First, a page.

Mellerud Rabbit

The Mellerud rabbit is a very old variety of rabbit. It was originated from Sweden, and was referred to as bondkaniner (farm-rabbits) in as early as 1881.

The Mellerud rabbit has official landrace status in Sweden and is considered a critically endangered variety. Landrace means the animal breed that has been improved by traditional agricultural methods. And the Gotland rabbit is another well known landrace from Sweden. The Mellerud rabbit shares part of it’s history with this well known rabbit.

Both landraces originated from old lines of farm rabbits that were once very common throughout Sweden. And they were raised mainly for their meat and pelts. These farm rabbits disappeared from most parts of the country in 1990s and were largely believed to be extinct.

But a few rabbits of old farm type were discovered in the late 1990s. Those rabbits were in the care of an older woman in Mellerud, referred to as “Edith i Sj√∂skogen”. She was an experienced and long time rabbit keeper since at least 1937. Though the line she kept was believed to be older still.

Today some breeders and the Gotland Rabbit Society are trying to preserve the breed. The Gotland Rabbit Society is responsible for the preservation work of the Mellerud rabbit along with the Gotlands. The number of this variety is gradually increasing. As of 2013, there are approximately 160 registered Mellerud rabbits.

Mellerud Rabbit Physical Characteristics

Mellerud rabbits are medium sized animal. In terms of conformation, they are similar to the Gotland rabbits. The Mellerud bucks are usually somewhat more compact with a rounder head and thicker muzzle. But the body of the does are relatively elongated with a fine head.

Usually does are heavier and larger than bucks in most rabbit breeds. But in the case of Mellerud rabbit, there is no weight difference between the bucks and does.

The ears of the Mellerud rabbit are medium in length and relatively thin. Their ears are somewhat large with an alert expression and pointed rather than rounded. The color of their eyes are brown, blue or a mixture of the two.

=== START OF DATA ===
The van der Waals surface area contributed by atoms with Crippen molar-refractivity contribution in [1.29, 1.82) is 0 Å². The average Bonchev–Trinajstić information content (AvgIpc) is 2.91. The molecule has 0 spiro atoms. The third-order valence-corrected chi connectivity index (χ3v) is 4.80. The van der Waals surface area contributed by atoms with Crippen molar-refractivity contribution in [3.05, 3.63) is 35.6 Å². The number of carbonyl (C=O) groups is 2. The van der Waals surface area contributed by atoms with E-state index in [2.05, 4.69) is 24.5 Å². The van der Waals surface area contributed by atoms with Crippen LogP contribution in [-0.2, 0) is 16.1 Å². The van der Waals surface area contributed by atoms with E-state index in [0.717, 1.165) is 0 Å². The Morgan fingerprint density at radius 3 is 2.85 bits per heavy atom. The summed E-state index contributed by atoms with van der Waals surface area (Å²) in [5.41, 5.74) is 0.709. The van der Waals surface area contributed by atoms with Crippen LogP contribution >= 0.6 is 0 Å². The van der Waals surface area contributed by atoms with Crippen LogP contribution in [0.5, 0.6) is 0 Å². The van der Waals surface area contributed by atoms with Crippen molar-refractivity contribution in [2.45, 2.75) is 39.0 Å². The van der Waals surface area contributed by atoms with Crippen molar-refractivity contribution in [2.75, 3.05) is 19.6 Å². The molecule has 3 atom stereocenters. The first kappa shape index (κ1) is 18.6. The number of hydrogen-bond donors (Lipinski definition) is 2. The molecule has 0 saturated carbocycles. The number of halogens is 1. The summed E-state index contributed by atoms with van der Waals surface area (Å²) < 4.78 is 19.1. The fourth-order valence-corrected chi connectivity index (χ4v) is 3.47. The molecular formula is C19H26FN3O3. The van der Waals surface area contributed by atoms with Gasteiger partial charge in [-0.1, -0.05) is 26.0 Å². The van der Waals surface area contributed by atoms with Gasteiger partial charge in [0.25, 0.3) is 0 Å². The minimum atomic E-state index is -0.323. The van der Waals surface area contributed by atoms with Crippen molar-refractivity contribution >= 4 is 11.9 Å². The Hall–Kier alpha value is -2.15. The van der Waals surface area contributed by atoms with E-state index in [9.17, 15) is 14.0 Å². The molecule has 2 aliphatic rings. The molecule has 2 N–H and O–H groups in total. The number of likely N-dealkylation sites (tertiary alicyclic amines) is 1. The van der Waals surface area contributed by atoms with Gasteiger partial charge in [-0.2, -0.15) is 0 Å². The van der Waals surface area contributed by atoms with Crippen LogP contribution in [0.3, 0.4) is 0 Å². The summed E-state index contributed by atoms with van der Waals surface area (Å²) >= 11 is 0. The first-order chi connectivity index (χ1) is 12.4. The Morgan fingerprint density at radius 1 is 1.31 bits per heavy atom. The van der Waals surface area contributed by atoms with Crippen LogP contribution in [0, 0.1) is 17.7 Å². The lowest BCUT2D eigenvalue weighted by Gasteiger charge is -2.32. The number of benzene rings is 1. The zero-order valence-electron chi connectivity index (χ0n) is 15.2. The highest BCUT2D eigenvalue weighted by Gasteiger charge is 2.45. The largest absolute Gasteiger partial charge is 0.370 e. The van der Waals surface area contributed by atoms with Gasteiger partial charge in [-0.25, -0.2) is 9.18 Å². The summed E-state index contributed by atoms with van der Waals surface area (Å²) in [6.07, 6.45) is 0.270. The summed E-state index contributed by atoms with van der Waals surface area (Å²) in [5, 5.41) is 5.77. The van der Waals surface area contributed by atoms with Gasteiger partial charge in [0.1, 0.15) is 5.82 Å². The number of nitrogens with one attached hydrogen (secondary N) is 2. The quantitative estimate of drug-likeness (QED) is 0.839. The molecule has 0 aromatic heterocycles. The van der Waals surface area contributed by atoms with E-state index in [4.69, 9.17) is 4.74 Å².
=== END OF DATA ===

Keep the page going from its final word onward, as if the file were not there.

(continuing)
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Mellerud rabbits have fine short coat of either albino or black color with spotting, referred to as Dutch rabbit markings. There is a higher degree of variation in the white markings than in most traditional show breeds. Because the breeders of the Mellerud rabbit have never strived to standardize the markings in the variety.

And most Melleruds exhibit white muzzles, white front of chest, blazes to varying degrees and white front paws. The white markings on this variety may also extend to and include the sides of the face, the back, the shoulders and/or the hind legs.

The Mellerud rabbits are medium in size and their average body weight is between 3 and 3.5 kg. Photo from Wikipedia.


The Mellerud rabbit was a farm rabbit. And it was mainly raised for meat production and for pelts.

Special Notes

The Mellerud rabbit is a hardy and strong animal. The variety is curious and lively in temperament. They are often considered to be somewhat calmer than the Gotland rabbits.

On average the Mellerud does tend to produce smaller litters. And compared to modern production breeds, the Mellerud kids grow relatively slowly. But they require less feeds than the modern meat rabbits.

They are generally hardy and well adapted to living outdoors throughout the year. They are also protected against drafts and harsh sunlight.

Like most other rabbit breeds, the Mellerud rabbit also require healthy food and all time access to fresh water for staying healthy and productive. Their average lifespan is about 5 to 8 years. Review full breed profile of the Mellerud rabbit in the following chart.

Breed NameMellerud
Other NameBondkaniner
Breed PurposeMeat & Pelts
Breed SizeMedium
WeightBetween 3 and 3.5 kg
Suitable for Commercial ProductionNo
Good as PetsYes
Climate ToleranceAll Climates
Color VarietiesAlbino, Black
Country of OriginSweden

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